It’s worth looking at the circumstances behind such an optimistic price. GoTo is a local hero who ushers in a new era for the sprawling archipelago of 17,000 islands. Indonesia’s 273 million residents are mostly young, increasingly connected, and eager to use the convenience economy on their smartphones. Following its listing in Jakarta, GoTo will be the country’s fourth-largest public company, behind two banks and a state-owned telecom company. But only about 4% of its stock is on sale, with employees, drivers, dealers, and app users all invited to participate in the stock sale — a smart way to drive demand while rewarding key stakeholders. In the end, the IPO cost 338 rupiah. That’s above the midpoint of GoTo’s target range of 316 rupiah to 346 rupiah, but certainly not a home run. More importantly, the issue size has been reduced to 40.6 billion primary shares, short of the 48 billion originally planned. Still, it’s impressive that GoTo President Patrick Cao and CEO Andre Soelistyo were even able to pull off an IPO. Singapore-based rivals Grab and Sea have suffered massive sell-offs in recent months as investors reassess their growth potential amid mounting losses. Russia’s invasion of Ukraine has further clouded prospects for a global economy marred by supply shortages and high inflation, while a fractured relationship between China and the West shows globalization is on the retreat.
Like all companies in the mobility business, GoTo has been hit by Covid-19. After more than doubling to 7.5 trillion rupiah (US$522 million) in one-year gross revenue from on-demand services, it stagnated in 2020. Growth of 22% in the first seven months of 2021 was encouraging , as it includes in part the impact of Indonesia’s social policies – distancing restrictions imposed in early July to deal with a deadly wave of Delta infections. However, without the $90 million e-commerce revenue cushion, adjusted Ebitda(1) would have posted a larger loss than the $340 million reported in the IPO prospectus for the same period. Financial technology services — the third pillar — brought in 73% higher transaction volumes compared to the same period last year, but a smaller fraction of that was converted into revenue.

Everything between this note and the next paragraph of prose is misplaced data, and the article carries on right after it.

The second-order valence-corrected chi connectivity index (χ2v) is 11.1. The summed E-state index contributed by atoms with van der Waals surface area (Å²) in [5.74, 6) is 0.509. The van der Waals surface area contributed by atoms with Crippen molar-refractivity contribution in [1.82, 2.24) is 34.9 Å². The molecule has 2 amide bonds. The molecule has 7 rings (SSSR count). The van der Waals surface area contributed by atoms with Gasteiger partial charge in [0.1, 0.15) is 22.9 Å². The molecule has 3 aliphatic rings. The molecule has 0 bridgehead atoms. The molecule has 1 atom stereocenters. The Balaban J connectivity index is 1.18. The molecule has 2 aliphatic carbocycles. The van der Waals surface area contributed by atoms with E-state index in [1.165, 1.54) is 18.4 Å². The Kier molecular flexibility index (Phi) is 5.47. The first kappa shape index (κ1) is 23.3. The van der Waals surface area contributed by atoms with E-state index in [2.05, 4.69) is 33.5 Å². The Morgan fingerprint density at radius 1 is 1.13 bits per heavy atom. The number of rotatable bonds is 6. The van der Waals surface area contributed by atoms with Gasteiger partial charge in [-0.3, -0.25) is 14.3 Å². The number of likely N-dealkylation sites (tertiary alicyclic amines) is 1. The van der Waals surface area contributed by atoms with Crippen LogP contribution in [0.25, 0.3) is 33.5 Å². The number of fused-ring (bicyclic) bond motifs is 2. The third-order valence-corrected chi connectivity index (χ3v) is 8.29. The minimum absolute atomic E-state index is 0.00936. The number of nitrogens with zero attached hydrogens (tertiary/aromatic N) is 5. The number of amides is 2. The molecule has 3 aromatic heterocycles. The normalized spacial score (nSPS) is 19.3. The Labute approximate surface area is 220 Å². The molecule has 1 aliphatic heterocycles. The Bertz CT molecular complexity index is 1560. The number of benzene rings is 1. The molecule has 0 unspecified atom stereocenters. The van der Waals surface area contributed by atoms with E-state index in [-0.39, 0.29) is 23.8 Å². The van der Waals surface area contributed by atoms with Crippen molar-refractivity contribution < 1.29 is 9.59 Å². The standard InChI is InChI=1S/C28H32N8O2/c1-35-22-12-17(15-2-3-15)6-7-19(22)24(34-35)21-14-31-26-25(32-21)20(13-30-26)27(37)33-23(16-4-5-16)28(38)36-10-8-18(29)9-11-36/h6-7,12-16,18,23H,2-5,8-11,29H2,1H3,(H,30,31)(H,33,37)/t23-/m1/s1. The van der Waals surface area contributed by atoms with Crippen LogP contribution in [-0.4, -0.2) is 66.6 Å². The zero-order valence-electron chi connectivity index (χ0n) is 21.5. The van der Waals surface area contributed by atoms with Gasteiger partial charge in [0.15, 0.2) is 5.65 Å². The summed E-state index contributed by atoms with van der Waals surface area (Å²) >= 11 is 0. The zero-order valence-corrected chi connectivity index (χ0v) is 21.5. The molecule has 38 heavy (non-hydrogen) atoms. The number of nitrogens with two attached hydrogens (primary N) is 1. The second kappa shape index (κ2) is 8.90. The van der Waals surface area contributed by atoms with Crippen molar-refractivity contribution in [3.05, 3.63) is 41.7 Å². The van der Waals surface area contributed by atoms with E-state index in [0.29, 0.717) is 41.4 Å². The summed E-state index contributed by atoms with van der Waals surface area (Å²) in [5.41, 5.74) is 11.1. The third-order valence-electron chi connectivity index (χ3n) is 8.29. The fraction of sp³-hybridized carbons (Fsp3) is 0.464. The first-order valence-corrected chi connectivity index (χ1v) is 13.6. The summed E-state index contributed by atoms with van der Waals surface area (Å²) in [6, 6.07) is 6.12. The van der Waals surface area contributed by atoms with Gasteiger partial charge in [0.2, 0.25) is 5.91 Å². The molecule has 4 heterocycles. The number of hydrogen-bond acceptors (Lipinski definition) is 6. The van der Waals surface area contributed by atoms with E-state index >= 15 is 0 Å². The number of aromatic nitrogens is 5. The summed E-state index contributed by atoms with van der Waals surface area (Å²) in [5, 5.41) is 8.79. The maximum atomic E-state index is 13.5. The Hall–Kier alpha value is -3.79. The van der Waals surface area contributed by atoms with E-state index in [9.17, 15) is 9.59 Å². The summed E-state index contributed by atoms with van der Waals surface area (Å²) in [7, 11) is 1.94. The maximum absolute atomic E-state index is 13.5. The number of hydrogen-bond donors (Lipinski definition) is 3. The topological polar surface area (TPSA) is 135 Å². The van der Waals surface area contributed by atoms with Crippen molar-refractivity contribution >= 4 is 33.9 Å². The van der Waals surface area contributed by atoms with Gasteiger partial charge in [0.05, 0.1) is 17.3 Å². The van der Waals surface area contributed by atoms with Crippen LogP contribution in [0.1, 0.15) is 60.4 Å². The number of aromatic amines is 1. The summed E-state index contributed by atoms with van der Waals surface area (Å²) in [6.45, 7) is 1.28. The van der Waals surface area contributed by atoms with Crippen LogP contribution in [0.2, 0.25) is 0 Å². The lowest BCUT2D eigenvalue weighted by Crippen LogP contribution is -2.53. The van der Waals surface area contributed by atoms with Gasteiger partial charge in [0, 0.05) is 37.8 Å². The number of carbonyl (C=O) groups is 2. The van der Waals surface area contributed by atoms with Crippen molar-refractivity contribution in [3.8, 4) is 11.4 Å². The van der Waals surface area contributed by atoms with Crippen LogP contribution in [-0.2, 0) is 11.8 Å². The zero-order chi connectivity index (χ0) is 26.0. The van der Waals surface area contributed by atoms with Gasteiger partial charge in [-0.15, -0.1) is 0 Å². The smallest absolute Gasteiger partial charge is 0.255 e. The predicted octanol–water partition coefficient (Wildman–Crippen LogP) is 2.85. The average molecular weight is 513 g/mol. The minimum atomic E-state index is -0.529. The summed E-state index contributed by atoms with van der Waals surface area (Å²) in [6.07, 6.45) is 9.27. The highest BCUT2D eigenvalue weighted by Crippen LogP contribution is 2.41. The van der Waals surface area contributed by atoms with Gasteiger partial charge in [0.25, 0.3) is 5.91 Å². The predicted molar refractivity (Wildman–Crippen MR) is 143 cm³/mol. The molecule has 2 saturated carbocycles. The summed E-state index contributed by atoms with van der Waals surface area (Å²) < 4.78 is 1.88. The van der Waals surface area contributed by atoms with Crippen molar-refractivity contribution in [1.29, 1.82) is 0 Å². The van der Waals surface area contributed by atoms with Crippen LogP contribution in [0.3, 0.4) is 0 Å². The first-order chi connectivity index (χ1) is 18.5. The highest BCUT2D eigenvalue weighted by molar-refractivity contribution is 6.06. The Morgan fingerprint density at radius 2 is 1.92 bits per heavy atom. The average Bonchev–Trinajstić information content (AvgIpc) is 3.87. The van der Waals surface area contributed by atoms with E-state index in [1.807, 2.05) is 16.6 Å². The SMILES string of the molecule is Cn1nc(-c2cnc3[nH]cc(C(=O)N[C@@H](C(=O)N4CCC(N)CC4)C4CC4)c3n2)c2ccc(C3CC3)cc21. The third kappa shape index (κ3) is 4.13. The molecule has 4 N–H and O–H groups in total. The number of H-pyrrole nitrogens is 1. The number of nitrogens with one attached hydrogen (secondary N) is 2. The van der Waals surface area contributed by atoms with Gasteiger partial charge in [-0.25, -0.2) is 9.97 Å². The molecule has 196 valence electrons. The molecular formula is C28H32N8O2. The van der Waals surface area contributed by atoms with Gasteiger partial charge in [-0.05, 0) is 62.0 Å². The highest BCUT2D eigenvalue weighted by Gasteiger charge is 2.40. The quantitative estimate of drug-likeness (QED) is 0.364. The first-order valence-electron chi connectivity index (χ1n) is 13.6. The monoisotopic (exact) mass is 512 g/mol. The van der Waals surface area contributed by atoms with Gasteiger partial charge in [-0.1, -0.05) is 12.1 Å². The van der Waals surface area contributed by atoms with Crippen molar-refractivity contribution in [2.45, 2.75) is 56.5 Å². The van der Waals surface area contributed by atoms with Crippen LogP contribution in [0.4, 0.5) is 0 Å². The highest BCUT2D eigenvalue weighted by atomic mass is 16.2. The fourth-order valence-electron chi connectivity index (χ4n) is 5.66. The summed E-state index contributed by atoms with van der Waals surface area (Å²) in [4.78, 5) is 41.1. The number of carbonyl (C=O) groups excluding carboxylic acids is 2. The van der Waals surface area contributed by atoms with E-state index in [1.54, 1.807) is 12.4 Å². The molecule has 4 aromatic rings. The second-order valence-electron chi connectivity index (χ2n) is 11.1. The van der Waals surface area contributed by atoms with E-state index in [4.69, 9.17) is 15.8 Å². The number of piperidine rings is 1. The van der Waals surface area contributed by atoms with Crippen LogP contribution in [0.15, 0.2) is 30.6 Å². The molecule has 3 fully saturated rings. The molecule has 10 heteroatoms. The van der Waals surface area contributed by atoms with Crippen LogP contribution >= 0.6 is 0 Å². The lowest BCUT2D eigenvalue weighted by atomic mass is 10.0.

GoTo’s battle is to convince investors that its business model is fundamentally different from Grab, which sports a similar green logo and has been its closest rival from the start. Gojek co-founder Nadiem Makarim and Grab co-founder Anthony Tan were friends at Harvard Business School. Both began ride-hailing, with the aim of turning their platforms into Southeast Asian versions of China’s WeChat — superapps offering a wide range of services.
GoTo’s offering is similar yet different. Unlike Grab, it has a multi-purpose fleet capable of delivering groceries, people, and e-commerce products in a single vehicle. Few colleagues worldwide can say the same. However, the logistics of a single transaction may not be sufficient to sustain returns. So the Jakarta-based company is banking on a user brought onto its superapp for dinner to stay there to book a ride around the city or buy products online for home delivery. And once customers get used to the idea of paying for everything online, they could be persuaded to try new offers through their GoPay digital wallets.